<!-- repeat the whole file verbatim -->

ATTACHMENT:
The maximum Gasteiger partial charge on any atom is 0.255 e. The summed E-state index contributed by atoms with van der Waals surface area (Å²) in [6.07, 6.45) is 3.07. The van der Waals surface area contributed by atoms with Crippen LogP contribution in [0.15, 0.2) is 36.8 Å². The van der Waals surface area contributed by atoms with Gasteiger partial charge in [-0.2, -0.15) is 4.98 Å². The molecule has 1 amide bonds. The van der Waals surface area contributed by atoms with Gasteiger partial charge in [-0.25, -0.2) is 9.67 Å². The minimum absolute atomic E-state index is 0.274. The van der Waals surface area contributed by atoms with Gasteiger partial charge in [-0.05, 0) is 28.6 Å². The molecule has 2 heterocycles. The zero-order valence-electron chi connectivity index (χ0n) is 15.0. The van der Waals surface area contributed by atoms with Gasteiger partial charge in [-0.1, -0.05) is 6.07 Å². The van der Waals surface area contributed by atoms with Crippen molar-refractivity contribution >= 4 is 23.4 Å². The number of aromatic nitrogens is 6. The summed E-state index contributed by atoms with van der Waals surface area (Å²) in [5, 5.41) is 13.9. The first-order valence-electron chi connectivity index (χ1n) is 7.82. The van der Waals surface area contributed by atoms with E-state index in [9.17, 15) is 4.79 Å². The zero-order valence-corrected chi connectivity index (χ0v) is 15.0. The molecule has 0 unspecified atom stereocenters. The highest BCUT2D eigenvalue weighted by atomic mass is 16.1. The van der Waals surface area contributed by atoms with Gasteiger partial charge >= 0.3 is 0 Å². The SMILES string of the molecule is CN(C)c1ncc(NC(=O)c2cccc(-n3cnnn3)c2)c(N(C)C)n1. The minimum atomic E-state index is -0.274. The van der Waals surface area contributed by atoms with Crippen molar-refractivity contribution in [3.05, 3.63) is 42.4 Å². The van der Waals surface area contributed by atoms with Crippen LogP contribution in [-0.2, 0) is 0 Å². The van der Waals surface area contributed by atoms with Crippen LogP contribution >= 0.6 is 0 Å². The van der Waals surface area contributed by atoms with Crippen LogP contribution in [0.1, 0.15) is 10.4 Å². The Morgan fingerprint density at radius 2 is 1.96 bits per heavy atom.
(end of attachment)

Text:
The maximum Gasteiger partial charge on any atom is 0.255 e. The summed E-state index contributed by atoms with van der Waals surface area (Å²) in [6.07, 6.45) is 3.07. The van der Waals surface area contributed by atoms with Crippen LogP contribution in [0.15, 0.2) is 36.8 Å². The van der Waals surface area contributed by atoms with Gasteiger partial charge in [-0.2, -0.15) is 4.98 Å². The molecule has 1 amide bonds. The van der Waals surface area contributed by atoms with Gasteiger partial charge in [-0.25, -0.2) is 9.67 Å². The minimum absolute atomic E-state index is 0.274. The van der Waals surface area contributed by atoms with Gasteiger partial charge in [-0.05, 0) is 28.6 Å². The molecule has 2 heterocycles. The zero-order valence-electron chi connectivity index (χ0n) is 15.0. The van der Waals surface area contributed by atoms with Gasteiger partial charge in [-0.1, -0.05) is 6.07 Å². The van der Waals surface area contributed by atoms with Crippen molar-refractivity contribution >= 4 is 23.4 Å². The number of aromatic nitrogens is 6. The summed E-state index contributed by atoms with van der Waals surface area (Å²) in [5, 5.41) is 13.9. The first-order valence-electron chi connectivity index (χ1n) is 7.82. The van der Waals surface area contributed by atoms with E-state index in [9.17, 15) is 4.79 Å². The zero-order valence-corrected chi connectivity index (χ0v) is 15.0. The molecule has 0 unspecified atom stereocenters. The highest BCUT2D eigenvalue weighted by atomic mass is 16.1. The van der Waals surface area contributed by atoms with Gasteiger partial charge >= 0.3 is 0 Å². The SMILES string of the molecule is CN(C)c1ncc(NC(=O)c2cccc(-n3cnnn3)c2)c(N(C)C)n1. The minimum atomic E-state index is -0.274. The van der Waals surface area contributed by atoms with Crippen molar-refractivity contribution in [3.05, 3.63) is 42.4 Å². The van der Waals surface area contributed by atoms with Crippen LogP contribution in [-0.2, 0) is 0 Å². The van der Waals surface area contributed by atoms with Crippen LogP contribution >= 0.6 is 0 Å². The van der Waals surface area contributed by atoms with Crippen LogP contribution in [0.1, 0.15) is 10.4 Å². The Morgan fingerprint density at radius 2 is 1.96 bits per heavy atom.